Then though, the problem is why Valjean wants to leave.
What I do like about the musical though is that they take a different view of that and properly explore her. I think a lot of the book put things in Marius' perspective, where Éponine's just there and Cosette is at the centre. The musical takes a more even, equal view of things which I like.
YoungStudentMarius wrote:Then though, the problem is why Valjean wants to leave.
Umm... You know that instrumental part right after Marius says, "Someone is near...Let's not be seen! Somebody's heerrree!" (I never liked that line either, because it made it seem as if Cosette and Marius were doing something wrong, so they were so intent on not being found out, when they really just never really thought to tell anyone.) What if, since we're cutting Marius' last part, that instrumental part came right after Thenardier's "Go Undergroooouuuuunnnnndddd!!!!!"
Right before and during this instrumental part, Jean Valjean could run out on the balcony, see people-like shadows diving into the sewers, and immediately flatten himself against the wall, so the audience could see him, and none of the characters could. At the same sort of time, you could have Cosette run out a side door and send Marius off, then stop short, noticing Thenardier's gang flee. Suddenly, you hit that really quiet part as the entire sewer gang, Éponine, and Marius all disappear, and then Valjean (from the balcony) would notice Cosette of all people outside as she is standing surprised, and that could prompt the "My God! Cosette! I heard a cry in the dark!..."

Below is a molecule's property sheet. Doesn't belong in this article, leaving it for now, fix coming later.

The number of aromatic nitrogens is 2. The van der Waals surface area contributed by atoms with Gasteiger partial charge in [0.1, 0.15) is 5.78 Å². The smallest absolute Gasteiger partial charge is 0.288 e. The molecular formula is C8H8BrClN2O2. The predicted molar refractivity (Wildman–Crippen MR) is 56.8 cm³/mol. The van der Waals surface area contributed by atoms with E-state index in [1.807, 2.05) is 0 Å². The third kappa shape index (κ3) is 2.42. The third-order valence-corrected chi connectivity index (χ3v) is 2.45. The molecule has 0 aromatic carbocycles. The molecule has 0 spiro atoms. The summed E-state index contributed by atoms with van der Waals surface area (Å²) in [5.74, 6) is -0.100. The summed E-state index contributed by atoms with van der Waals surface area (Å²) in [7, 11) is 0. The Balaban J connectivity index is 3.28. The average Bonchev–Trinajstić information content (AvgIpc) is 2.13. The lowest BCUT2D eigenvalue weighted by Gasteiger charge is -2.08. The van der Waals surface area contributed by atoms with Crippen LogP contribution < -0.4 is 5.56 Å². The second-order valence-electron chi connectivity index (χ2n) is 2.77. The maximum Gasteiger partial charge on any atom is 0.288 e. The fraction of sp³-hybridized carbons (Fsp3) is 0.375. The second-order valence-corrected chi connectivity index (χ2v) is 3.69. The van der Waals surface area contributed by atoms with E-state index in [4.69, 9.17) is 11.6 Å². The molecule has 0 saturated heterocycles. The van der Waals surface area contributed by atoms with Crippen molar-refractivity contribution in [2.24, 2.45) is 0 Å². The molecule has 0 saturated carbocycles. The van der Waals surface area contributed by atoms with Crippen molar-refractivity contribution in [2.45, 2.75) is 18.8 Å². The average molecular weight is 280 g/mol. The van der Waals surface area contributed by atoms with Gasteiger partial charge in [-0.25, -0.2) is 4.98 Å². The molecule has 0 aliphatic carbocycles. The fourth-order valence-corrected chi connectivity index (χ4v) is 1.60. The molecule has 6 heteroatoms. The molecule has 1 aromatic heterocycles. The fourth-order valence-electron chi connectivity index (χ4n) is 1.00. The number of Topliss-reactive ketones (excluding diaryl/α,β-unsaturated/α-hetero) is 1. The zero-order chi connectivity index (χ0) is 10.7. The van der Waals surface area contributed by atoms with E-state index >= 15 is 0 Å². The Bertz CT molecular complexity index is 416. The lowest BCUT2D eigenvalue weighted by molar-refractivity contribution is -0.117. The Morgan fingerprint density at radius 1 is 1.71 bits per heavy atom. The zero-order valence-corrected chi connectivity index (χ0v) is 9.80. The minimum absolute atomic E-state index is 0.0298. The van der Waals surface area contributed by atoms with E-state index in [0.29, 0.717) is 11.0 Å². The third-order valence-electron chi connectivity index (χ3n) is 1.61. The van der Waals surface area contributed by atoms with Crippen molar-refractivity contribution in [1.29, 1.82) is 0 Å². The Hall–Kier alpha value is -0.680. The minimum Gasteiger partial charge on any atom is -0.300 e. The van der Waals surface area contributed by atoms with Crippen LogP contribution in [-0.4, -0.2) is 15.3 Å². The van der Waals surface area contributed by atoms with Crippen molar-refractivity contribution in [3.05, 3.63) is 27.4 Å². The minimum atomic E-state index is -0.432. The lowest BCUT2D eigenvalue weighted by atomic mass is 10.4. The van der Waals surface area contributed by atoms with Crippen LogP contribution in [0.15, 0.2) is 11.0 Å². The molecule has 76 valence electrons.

Then Cosette could say something along the lines of
"I heard the cry as well, papa
I was afraid of what they'd do
Who were those men
Why did they fly?"
Then you could kind of do the rest of the lines just like they are (Maybe it would work better for Valjean to say to himself "Three men I saw...," though. Either way).
Anyway, that's the only crazy complicated idea I could think of (Although it might actually be simpler then it sounds if it was onstage).What I do like about the musical though is that they take a different view of that and properly explore her. I think a lot of the book put things in Marius' perspective, where Éponine's just there and Cosette is at the centre. The musical takes a more even, equal view of things which I like.
That's why I kind of think they belong together. It seems like any problems you find with one are always fixed with the other. That why Éponine is another one of my favorite Musical characters, because she is so different and yet so similar, and I think her transformation was the most drastic of the others (Except maybe taking out all of Marius' past and making an impoverished student look like a little rich kid-- [what's up with the embroidered waistcoat and silk cravat?]), and yet it kept a lot of her character, too. It's a fine balance, and it occasionally tips on either side, but I love seeing both "center" Éponine and "shadow" Éponine.
She never will get her happy ending.
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